There are just two problems. Firstly, the establishment don’t just oppose Cruz, they loath him, personally and on policy grounds.
And secondly, a comet named Donald Trump has struck the entire exercise side-on.
Trump is something entirely different from any past candidacy. Self funded, media-savvy, largely free of the shackles of political orthodoxy, uncontrolled by financial donors or political support bases, he’s an unguided political missile. He is rousing the angry, frustrated economic victims of modern America’s unequal economy, and for six months he’s been running away with the ball game. Polls consistently say he has the support of 35-40% of Republican voters.
Which leaves looking somewhat neglected the old party establishment and its traditional candidate approach. Polling at around 25-30% support, the establishment now looks to be the weakest of three factions.
A three-way contest is an uncomfortable form of decision for selecting a single winner. In this presidential nomination process, the venue for such a decision is the national party convention in July. The currency of power is the number of convention delegates each faction has won during the primary season. These 2,200 specifically elected candidate-supporting delegates join together with hundreds of other delegates who are serving party politicians and officials, most of whom are supporters of establishment thinking.
Of just over 100 unelected convention delegates who have already endorsed candidates, over 80 have endorsed one of the establishment figures. 20 have endorsed Cruz. Not one has endorsed Trump. Around 400 remain uncommitted.
Where three factions share the vote, eventually they need to come together and find a solution where two factions join to overcome the third. The relative votes of the three factions don’t really matter; indeed the smallest faction is often the real decision-maker (but not itself the winner) of such contests.
That suggests that the establishment may eventually get to choose between Ted Cruz and Donald Trump – a decision prospect that utterly horrifies them.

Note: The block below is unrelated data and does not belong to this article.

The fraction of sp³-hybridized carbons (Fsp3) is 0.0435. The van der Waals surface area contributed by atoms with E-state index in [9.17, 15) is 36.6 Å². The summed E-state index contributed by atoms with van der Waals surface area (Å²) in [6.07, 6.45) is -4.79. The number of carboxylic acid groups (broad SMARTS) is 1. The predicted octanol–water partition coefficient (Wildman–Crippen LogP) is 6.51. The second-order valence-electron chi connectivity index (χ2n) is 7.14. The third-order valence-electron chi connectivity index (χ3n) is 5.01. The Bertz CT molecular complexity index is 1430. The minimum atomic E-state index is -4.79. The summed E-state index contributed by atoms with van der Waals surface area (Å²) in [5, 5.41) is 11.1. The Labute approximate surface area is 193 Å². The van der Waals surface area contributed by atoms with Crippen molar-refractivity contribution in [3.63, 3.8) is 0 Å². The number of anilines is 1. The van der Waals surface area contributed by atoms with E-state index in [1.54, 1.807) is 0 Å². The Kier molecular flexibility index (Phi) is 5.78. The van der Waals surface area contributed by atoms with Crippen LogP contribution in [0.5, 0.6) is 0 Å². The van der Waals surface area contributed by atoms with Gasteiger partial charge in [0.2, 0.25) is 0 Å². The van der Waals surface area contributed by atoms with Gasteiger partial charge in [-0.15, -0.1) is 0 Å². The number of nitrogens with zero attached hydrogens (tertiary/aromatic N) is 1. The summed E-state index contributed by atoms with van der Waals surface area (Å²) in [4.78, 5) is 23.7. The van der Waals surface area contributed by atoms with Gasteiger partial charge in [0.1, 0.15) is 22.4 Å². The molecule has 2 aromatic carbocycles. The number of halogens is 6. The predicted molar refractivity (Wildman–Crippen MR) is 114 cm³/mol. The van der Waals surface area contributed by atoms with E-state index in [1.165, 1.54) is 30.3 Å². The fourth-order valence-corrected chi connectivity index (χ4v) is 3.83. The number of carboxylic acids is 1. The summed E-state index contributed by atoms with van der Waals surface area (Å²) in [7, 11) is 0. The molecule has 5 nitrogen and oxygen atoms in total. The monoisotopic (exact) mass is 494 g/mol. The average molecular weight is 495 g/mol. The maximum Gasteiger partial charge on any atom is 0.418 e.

As just mentioned, the establishment does have the head start of the large share of unelected convention delegates. Even if its candidates end up as the third largest elected faction, they may remain a real prospect for winning the nomination on the convention floor. Handling the political imagery of this process very carefully will be important, though. To the extent that such an outcome would overthrow candidates who had won much more public support – that is, either or even both of Trump or Cruz – it could look undemocratic and illegitimate. But the party leaders’ desperate need for an acceptable and viable election candidate will focus their thinking.
Can this situation get any worse for the establishment? Well actually yes, it can – because they still have no single candidate to rally behind: they have four, or even six for the moment. Their divided field is resulting in destructive internal attacks between their candidates, damaging goodwill, wasting money and dividing their donor base.
But what’s more, it threatens to seriously damage their accumulation of convention delegates. Most states have rules (applied both statewide and in districts) that only those candidates who win more than 15% of the vote score any delegates. Four candidates scoring around 10% of the vote each is therefore a mathematical disaster for the establishment field. As each such state goes by, this group as a whole would be collectively winning less influence at the convention than the sum of its parts.
Leaving aside two now very minor candidates, the establishment field consists of three governors and a youthful senator.
Governor Chris Christie of New Jersey is a formidable debater and campaigner, and arguably the only Republican who could attempt to claim the national middle ground as a moderate. Largely because of the last attribute he’s polling around 3% among Republican voters.
Governor John Kasich of Ohio is polling around 2%, and his weak campaign and unpopular tactic of focusing on positivity surely indicate he won’t win through. But Kasich has invested heavily in New Hampshire’s 8 February primary, and if he leads the establishment group in results there calls for his withdrawal will seem unreasonable, further prolonging his participation.
The four states with primary elections in February 2016 – Iowa, New Hampshire, South Carolina and Nevada
Former governor Jeb Bush of Florida was the establishment’s favourite. Heavily backed by donors, with supporting groups spending more than $100 million already, and endorsed by many unelected delegates, his campaign has been a general disaster, winning around 5% voter support. By any standard he should drop out – except that he’s the one the establishment most wants to hang in there.